1,200 jobs coming to Wright-Patt with realignment plans, Air Force says

Wright-Patterson Air Force Base will gain about 1,200 jobs, including 953 civilian positions, during the upcoming fiscal year as a result of President Obama’s defense priorities and a national realignment approved in 2005.

The tally includes a gain of 279 military positions and a loss of 32 Air Force Reserve part-time “drill” military authorizations. The loss of the drill jobs is mostly due to the Air Force’s plan to retire the 445th Airlift Wing’s 10 C-5 Galaxy transport planes during the next two years and replace them with eight newer C-17 transport aircraft.

Driving the changes are the 2005 base realignment and closure decisions that will move research programs to Wright-Patterson from other bases by Sept. 15, 2011, and the government’s effort to expand its acquisition work force, largely by converting contractor jobs to federal civil service positions. Many of the job shifts were previously announced, while others are new.

The Air Force is making the changes to put “the right skills in the right place,” said Gen. Norton Schwartz, the Air Force’s chief of staff.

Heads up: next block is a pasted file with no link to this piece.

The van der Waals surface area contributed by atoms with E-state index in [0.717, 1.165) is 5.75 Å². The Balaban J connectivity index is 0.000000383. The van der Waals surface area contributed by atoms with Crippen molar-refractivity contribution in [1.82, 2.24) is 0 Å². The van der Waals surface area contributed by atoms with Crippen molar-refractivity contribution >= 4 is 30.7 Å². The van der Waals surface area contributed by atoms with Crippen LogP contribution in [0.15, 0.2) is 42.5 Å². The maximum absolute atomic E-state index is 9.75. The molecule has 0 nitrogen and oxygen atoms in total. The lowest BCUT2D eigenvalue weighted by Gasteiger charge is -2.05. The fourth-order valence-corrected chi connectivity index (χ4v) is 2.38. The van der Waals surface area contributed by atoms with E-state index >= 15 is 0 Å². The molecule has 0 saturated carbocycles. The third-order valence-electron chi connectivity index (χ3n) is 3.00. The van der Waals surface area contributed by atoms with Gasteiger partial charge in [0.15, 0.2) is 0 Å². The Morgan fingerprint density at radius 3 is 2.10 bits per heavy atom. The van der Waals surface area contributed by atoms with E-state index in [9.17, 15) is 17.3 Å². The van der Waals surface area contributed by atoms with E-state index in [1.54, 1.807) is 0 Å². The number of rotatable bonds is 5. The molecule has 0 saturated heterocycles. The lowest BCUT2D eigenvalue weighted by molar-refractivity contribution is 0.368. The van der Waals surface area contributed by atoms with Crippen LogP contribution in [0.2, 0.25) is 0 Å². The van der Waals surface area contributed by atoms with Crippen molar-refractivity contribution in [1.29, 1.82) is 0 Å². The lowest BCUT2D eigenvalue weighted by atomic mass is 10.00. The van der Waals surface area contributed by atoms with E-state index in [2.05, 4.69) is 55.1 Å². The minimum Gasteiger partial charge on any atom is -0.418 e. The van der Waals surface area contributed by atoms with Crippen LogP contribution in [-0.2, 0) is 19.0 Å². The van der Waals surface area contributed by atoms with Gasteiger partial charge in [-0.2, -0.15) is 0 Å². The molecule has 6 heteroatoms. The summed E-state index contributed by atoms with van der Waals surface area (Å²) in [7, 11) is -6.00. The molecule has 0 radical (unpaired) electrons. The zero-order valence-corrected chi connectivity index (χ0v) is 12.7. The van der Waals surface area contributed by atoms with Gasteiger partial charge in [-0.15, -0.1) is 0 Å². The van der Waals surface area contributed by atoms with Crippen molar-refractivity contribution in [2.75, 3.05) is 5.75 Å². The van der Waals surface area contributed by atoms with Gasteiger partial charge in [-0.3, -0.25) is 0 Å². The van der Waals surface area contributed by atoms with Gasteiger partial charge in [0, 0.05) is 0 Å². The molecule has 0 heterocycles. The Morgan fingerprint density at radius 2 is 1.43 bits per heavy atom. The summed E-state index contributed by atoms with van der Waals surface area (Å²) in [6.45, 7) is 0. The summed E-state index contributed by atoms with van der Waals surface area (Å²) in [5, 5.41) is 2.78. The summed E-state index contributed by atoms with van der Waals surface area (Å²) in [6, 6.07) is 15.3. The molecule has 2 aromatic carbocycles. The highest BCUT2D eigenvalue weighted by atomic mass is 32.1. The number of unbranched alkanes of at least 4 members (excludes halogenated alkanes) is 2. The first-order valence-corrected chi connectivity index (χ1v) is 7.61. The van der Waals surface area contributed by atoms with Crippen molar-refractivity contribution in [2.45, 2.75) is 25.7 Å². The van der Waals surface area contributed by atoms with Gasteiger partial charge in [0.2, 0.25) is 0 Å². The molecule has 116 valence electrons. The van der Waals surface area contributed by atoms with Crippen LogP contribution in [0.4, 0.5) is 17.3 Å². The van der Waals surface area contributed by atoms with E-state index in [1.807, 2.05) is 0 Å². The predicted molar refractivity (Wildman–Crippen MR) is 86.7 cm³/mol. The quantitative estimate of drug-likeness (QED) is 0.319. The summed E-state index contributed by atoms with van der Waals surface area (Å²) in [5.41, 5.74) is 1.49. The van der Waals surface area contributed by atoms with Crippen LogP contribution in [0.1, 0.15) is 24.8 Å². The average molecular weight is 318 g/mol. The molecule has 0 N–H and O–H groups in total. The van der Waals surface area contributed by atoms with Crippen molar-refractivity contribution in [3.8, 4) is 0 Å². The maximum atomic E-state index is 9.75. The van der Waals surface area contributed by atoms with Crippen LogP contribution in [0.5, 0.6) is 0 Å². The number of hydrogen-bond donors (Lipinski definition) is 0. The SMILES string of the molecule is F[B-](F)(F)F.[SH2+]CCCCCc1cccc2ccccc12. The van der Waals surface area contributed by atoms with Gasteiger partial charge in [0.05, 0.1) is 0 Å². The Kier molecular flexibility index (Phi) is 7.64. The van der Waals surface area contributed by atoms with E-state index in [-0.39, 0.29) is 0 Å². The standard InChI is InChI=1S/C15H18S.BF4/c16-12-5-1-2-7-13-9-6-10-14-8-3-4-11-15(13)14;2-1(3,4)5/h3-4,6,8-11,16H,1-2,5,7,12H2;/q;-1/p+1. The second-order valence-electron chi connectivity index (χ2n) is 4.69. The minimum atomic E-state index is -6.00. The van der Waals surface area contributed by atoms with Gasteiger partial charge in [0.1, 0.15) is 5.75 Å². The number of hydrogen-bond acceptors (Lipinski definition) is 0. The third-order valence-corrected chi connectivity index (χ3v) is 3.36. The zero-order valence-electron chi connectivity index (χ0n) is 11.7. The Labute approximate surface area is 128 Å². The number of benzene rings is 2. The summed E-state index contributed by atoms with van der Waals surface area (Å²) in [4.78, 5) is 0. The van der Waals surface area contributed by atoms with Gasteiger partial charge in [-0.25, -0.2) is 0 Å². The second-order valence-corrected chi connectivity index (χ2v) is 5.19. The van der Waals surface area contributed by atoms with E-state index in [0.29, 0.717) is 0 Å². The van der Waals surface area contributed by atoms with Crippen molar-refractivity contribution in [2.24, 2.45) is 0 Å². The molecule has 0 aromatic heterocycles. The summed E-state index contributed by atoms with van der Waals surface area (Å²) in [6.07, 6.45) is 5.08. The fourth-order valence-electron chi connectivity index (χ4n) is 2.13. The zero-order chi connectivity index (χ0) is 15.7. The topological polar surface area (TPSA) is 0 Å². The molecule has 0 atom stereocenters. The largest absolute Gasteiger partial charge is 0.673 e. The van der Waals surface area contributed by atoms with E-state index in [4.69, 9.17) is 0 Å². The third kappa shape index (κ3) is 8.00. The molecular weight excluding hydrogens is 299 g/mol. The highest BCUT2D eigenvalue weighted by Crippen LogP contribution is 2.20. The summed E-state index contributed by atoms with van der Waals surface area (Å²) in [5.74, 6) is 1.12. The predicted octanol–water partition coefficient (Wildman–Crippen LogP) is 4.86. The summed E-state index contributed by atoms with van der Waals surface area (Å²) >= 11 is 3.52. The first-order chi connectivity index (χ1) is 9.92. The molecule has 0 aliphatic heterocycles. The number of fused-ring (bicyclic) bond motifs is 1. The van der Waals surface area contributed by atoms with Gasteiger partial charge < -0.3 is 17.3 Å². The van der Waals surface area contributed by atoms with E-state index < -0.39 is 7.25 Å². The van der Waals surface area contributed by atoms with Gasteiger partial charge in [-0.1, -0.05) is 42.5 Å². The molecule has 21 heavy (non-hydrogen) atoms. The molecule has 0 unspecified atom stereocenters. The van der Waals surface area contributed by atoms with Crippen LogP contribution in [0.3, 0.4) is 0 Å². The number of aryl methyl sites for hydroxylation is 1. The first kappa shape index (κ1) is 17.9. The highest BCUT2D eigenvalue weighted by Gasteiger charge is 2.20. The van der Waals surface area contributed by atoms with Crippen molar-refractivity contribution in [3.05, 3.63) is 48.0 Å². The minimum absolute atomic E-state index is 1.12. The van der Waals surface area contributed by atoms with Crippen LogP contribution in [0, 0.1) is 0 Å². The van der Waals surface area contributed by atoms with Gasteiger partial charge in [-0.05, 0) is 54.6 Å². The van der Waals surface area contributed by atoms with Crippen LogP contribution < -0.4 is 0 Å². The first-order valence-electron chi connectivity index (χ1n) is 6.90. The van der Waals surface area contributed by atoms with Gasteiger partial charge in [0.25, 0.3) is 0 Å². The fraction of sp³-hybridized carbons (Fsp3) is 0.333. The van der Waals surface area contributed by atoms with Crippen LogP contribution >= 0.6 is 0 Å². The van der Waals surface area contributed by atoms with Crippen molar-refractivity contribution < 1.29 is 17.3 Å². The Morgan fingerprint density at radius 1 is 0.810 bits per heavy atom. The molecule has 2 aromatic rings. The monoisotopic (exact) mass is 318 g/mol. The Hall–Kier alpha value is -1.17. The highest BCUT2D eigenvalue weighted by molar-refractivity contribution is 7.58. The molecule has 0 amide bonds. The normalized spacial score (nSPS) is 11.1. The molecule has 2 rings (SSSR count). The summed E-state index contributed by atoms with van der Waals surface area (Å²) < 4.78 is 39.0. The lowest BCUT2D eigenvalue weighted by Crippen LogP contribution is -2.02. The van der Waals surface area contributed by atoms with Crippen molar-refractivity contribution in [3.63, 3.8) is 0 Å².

The Air Force summarized the changes nationally in what it calls a “force structure realignment” plan, to take effect for the fiscal year that begins on Oct. 1. The service makes the changes, sometimes on an annual basis, to reflect a president’s defense budget proposal and funding priorities.

Converting contractor jobs to civilian ones will give Wright-Patterson an increase of 435 civilian positions, the Air Force said.

The U.S. Air Force School of Aerospace Medicine increases by 268 military and 138 civilian positions as it is relocated to Wright-Patterson from Brooks City-Base, Texas, under the 2005 BRAC plan.

The Aeronautical Systems Center, which manages key aircraft and weapons programs, will increase by 151 civilian positions, the 711th Human Performance Wing will add 103 military and civilian jobs, and the Air Force Materiel Command’s headquarters will add 28 civilian positions.

The National Air and Space Intelligence Center, Air Force Institute of Technology, Electronic Systems Center and Air Force Intelligence, Surveillance and Reconnaissance Agency are among the agencies scheduled to receive smaller civilian staff additions under the plan.

Wright-Patterson, with about 25,000 employees, is already the largest single-site employer in Ohio. It is a key Air Force nerve center as home to acquisition, logistics and research and development operations.

The Air Force also proposed changes for state Air National Guard operations around the country. No manpower changes are proposed for the Ohio Air National Guard operations at Springfield, Columbus or Toledo.

Contact this reporter at (937) 225-2242 or jnolan@DaytonDailyNews.com.

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